The accolades rain down effortlessly on these magnificent exponents of well-crafted songs with a melodic rock heartbeat. With ten multi-platinum selling albums amongst their canon of work and 16 top 30 hits in the U.S. alone, you’d be foolish for thinking that a live collection like this would be disposable. Sure enough it is frustrating listening to the latest studio album Can’t Slow Down for the umpteenth time since it was released back in 2009, but at least this will reassure fans they are keeping busy.
Despite suspecting most fans would have preferred a brand new studio album with the current line-up instead of a live collection which places emphasis on the mighty 1981 album 4, the production values and sound are clear and delicious. For totally devoted fans of Foreigner, this will make a glorious stocking filler this festive season.
Making reference to the line-up of Foreigner, who is in the band these days? Guitarist and focal point Mick Jones remains firmly in place alongside the fantastic vocal presence of Kelly Hansen; the very positive and busy bassist Jeff Pilson, Tom Gimbel providing flute, rhythm guitar and saxophone, Michael Bluestein tinkering on keys plus drummer Chris Frazier and lead guitarist Bruce Watson.
Those of you who know the Borgata Hotel in Atlantic City, New Jersey will be intrigued and perhaps thrilled to know that during a couple of dates in early October at this venue, the band played special shows featuring the tracks which you can witness on this album. These dates were the first time they played and recorded their The Best of 4 and More set-list which is celebrated here.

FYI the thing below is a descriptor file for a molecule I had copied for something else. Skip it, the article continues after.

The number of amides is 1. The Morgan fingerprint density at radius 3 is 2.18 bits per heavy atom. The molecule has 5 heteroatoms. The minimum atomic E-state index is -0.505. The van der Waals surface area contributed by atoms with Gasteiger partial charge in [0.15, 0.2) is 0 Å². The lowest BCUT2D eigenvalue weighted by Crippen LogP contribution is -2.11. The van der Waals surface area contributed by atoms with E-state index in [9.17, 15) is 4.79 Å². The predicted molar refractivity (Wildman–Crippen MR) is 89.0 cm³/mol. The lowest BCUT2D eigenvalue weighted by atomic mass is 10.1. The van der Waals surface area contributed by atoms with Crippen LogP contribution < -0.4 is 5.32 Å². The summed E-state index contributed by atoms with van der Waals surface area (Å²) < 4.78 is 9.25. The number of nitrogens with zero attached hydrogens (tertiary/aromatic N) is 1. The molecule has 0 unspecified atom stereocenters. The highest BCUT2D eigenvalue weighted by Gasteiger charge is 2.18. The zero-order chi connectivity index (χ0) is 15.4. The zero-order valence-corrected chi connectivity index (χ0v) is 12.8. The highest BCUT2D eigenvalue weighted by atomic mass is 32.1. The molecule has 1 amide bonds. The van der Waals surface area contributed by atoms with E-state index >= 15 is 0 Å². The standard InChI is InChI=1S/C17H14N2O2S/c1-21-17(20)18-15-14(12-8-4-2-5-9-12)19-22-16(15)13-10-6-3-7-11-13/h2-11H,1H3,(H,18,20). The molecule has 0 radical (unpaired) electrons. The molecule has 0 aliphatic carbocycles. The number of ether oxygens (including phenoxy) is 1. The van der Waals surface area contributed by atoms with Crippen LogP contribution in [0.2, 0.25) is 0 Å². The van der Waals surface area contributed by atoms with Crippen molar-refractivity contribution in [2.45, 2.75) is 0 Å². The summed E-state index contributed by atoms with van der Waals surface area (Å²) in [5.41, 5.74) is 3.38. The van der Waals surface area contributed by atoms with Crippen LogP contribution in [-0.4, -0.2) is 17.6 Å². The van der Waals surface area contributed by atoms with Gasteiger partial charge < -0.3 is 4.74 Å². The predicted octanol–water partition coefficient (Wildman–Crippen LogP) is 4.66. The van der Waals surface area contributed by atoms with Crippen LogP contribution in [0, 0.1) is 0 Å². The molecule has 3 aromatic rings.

The album 4 spawned singles like Break it Up, Urgent, Waiting for a Girl like You and Juke Box Hero back in the day which are all included here.
Urgent provides a platform for the band to explore their more expressive side as it clocks in at around eight minutes; Gimbel doing the honors on saxophone and having a ball. The other singles sound fresh and have aged really well in this environment. A minor quibble may arise for some regarding the exclusion of Luanne which although a minor moment in comparison to the four they do perform, still would have been welcomed.
Girl on the Moon and Woman in Black are pleasant surprises and overall when you hear this collection in the live setting, it makes for a pleasant pit-stop on our journey to reaching the next studio album which is way overdue surely? Perhaps popularity has its price which means bands can release albums of this nature and will remain top sellers? If nothing else, it is a reminder for those who are partially interested in what Foreigner do these days that they’re still active and the current line-up is performing with distinction.